Font Formats Demystified

The main aspect of choosing the right font for a project is the format. Most font providers offer several formats including TrueType, OpenType, PostScript and their variations. website

Well-known software builders created three of the most popular fonts forms for their software. Because technology evolved, worldwide use influenced the change to compatibility between font types and software, printers, internet browsers and operating systems. Global use has additionally required that fonts include character pieces for non-Latin or non-Roman type languages, including Persia, CE fonts, Western Both roman or Baltic as well as those that read right to left. 

Quickly outlined below are the most frequent font formats, including the entity that developed the font, the advantages and limitations as well as a few of their variations.



Apple computer at first designed TrueType, now employed by both Apple and Microsoft.


This kind of font format often is the easiest to use for inexperienced designers who do not need special characters (such as those utilized in non-Latin languages). This kind of font is also suitable with the application developed by Macintosh and Microsoft. TrueType fonts include screen and printer font data in a single component.


Even though the quality of TrueType fonts are usually competitive, an ESQ font may be an improved choice for task management that requires above standard on-screen clarity. This typeface format is not as capable as OpenType when it comes to widened character sets.


TrueType GX: Originally developed with QuickDraw GX for the MacOS.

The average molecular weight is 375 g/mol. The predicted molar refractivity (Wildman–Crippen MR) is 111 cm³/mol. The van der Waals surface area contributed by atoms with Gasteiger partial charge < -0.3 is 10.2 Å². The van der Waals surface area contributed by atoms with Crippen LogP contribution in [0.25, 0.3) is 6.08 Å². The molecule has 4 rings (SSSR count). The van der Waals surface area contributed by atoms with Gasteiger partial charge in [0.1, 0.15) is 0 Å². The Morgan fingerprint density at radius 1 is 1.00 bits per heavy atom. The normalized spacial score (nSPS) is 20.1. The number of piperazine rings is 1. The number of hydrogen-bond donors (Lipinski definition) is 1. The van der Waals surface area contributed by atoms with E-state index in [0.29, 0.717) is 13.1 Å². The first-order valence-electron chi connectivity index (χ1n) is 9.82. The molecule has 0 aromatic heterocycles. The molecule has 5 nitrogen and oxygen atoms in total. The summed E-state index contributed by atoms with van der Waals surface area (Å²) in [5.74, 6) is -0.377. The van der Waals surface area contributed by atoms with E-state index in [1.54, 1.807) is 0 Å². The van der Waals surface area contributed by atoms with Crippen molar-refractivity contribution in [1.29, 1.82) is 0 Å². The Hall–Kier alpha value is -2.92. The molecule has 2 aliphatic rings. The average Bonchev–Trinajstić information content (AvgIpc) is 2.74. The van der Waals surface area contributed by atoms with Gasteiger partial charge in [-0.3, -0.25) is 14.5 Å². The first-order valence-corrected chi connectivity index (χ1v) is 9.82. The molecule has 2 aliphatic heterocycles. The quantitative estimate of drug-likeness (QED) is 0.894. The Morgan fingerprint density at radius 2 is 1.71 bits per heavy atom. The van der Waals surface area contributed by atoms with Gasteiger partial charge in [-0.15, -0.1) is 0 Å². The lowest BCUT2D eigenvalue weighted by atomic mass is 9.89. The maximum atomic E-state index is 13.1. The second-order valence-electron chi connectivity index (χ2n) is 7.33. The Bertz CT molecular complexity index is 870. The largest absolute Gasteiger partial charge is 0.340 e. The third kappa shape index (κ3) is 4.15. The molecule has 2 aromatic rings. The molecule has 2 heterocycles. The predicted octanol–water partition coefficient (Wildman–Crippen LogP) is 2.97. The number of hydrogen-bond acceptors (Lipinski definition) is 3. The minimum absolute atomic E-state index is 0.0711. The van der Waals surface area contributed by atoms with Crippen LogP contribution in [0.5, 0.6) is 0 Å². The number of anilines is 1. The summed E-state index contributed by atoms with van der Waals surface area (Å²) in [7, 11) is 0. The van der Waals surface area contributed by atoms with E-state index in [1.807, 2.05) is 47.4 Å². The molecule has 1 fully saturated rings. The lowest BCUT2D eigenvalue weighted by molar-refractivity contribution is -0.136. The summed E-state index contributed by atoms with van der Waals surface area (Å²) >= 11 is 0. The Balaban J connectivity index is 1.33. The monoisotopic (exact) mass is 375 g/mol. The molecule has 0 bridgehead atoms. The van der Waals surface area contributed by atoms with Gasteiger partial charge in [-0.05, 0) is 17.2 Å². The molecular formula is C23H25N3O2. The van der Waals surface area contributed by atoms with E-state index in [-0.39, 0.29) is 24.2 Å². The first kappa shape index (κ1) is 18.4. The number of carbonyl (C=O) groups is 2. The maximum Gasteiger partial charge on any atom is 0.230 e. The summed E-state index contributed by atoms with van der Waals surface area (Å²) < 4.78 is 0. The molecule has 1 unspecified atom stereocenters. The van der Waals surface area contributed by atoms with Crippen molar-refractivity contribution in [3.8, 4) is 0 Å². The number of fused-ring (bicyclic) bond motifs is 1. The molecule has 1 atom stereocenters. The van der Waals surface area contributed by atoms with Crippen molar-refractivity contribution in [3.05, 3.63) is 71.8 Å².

Enhanced Screen Top quality (ESQ): Developed specifically to appear plainly on a computer monitor while keeping the typeface’s original design.


Adobe and Microsoft designed OpenType. This kind of font format supports the storage of up to 65, 000 characters to include expanded character models.


This font format is cross-platform compatible with Windows 2000 or more and Macintosh OSX or more and supports international character sets. Newly developed OpenType fonts often include special glyphs such as ligatures, titling or swash characters, old style statistics, small caps, fractions and historic glyphs.


Seeing that this is one of the most recent font forms, they are not appropriate for some of the old applications. In addition, some fonts are merely converted TrueType fonts , nor include the expanded character sets. Nevertheless, Adobe InDesign installment repayments on your 0, Illustrator, Photoshop 7. 0, Quarkspeise Xpress 7. 0 and the most recent version of Microsoft Word are among the programs basically with this new font format.



Unicode: Currently the most suitable option for non-Latin terminology character sets. This variance of OpenType can contain more than 65, 1000 glyphs so that it is useful for many world language pieces. This font format can accommodate Central and Asian European languages, Cyrillic, Ancient greek language, Chinese, Japanese, Korean, Hebrew and Arabic. You should be aware that fonts for languages written from right to still left may benefit from special applications and/or system support to operate to its maximum.

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